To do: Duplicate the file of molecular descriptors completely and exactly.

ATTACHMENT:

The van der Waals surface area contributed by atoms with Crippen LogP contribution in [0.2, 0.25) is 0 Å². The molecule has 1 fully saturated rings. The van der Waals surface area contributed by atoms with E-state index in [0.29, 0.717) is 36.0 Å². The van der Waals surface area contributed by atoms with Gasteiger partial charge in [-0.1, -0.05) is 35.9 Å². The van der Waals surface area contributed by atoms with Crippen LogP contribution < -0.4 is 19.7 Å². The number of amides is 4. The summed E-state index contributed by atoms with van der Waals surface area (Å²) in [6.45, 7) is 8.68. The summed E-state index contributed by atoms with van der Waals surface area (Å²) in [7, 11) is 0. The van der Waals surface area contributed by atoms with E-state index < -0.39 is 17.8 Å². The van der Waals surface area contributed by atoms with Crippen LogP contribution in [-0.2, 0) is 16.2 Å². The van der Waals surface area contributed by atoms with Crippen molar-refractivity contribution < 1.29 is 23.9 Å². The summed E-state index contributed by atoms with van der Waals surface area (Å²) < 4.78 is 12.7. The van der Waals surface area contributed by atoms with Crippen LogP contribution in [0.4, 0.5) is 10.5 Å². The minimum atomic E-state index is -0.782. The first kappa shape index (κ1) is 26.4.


The van der Waals surface area contributed by atoms with Crippen LogP contribution in [0.2, 0.25) is 0 Å². The molecule has 1 fully saturated rings. The van der Waals surface area contributed by atoms with E-state index in [0.29, 0.717) is 36.0 Å². The van der Waals surface area contributed by atoms with Gasteiger partial charge in [-0.1, -0.05) is 35.9 Å². The van der Waals surface area contributed by atoms with Crippen LogP contribution < -0.4 is 19.7 Å². The number of amides is 4. The summed E-state index contributed by atoms with van der Waals surface area (Å²) in [6.45, 7) is 8.68. The summed E-state index contributed by atoms with van der Waals surface area (Å²) in [7, 11) is 0. The van der Waals surface area contributed by atoms with E-state index < -0.39 is 17.8 Å². The van der Waals surface area contributed by atoms with Crippen LogP contribution in [-0.2, 0) is 16.2 Å². The van der Waals surface area contributed by atoms with Crippen molar-refractivity contribution < 1.29 is 23.9 Å². The summed E-state index contributed by atoms with van der Waals surface area (Å²) < 4.78 is 12.7. The van der Waals surface area contributed by atoms with Crippen LogP contribution in [0.4, 0.5) is 10.5 Å². The minimum atomic E-state index is -0.782. The first kappa shape index (κ1) is 26.4.